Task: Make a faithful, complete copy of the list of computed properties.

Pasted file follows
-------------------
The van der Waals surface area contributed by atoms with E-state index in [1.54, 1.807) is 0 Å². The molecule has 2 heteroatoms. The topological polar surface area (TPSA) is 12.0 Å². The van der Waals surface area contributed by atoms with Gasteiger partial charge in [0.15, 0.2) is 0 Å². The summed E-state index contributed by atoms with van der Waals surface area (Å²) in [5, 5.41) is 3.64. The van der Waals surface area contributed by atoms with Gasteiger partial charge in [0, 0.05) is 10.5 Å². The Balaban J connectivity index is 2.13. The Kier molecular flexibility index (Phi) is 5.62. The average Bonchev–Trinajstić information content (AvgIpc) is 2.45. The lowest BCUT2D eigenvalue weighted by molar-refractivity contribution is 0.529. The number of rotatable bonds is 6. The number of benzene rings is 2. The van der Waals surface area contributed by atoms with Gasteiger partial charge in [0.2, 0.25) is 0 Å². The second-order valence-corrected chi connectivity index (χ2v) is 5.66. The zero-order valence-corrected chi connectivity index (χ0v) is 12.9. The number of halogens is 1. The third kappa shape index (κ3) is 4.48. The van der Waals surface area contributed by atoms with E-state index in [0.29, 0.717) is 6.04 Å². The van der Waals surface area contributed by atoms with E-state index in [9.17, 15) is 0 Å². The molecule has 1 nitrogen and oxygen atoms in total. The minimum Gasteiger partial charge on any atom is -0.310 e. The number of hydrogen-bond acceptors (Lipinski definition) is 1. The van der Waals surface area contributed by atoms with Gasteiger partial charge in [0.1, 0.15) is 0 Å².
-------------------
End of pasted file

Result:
The van der Waals surface area contributed by atoms with E-state index in [1.54, 1.807) is 0 Å². The molecule has 2 heteroatoms. The topological polar surface area (TPSA) is 12.0 Å². The van der Waals surface area contributed by atoms with Gasteiger partial charge in [0.15, 0.2) is 0 Å². The summed E-state index contributed by atoms with van der Waals surface area (Å²) in [5, 5.41) is 3.64. The van der Waals surface area contributed by atoms with Gasteiger partial charge in [0, 0.05) is 10.5 Å². The Balaban J connectivity index is 2.13. The Kier molecular flexibility index (Phi) is 5.62. The average Bonchev–Trinajstić information content (AvgIpc) is 2.45. The lowest BCUT2D eigenvalue weighted by molar-refractivity contribution is 0.529. The number of rotatable bonds is 6. The number of benzene rings is 2. The van der Waals surface area contributed by atoms with Gasteiger partial charge in [0.2, 0.25) is 0 Å². The second-order valence-corrected chi connectivity index (χ2v) is 5.66. The zero-order valence-corrected chi connectivity index (χ0v) is 12.9. The number of halogens is 1. The third kappa shape index (κ3) is 4.48. The van der Waals surface area contributed by atoms with E-state index in [0.29, 0.717) is 6.04 Å². The van der Waals surface area contributed by atoms with E-state index in [9.17, 15) is 0 Å². The molecule has 1 nitrogen and oxygen atoms in total. The minimum Gasteiger partial charge on any atom is -0.310 e. The number of hydrogen-bond acceptors (Lipinski definition) is 1. The van der Waals surface area contributed by atoms with Gasteiger partial charge in [0.1, 0.15) is 0 Å².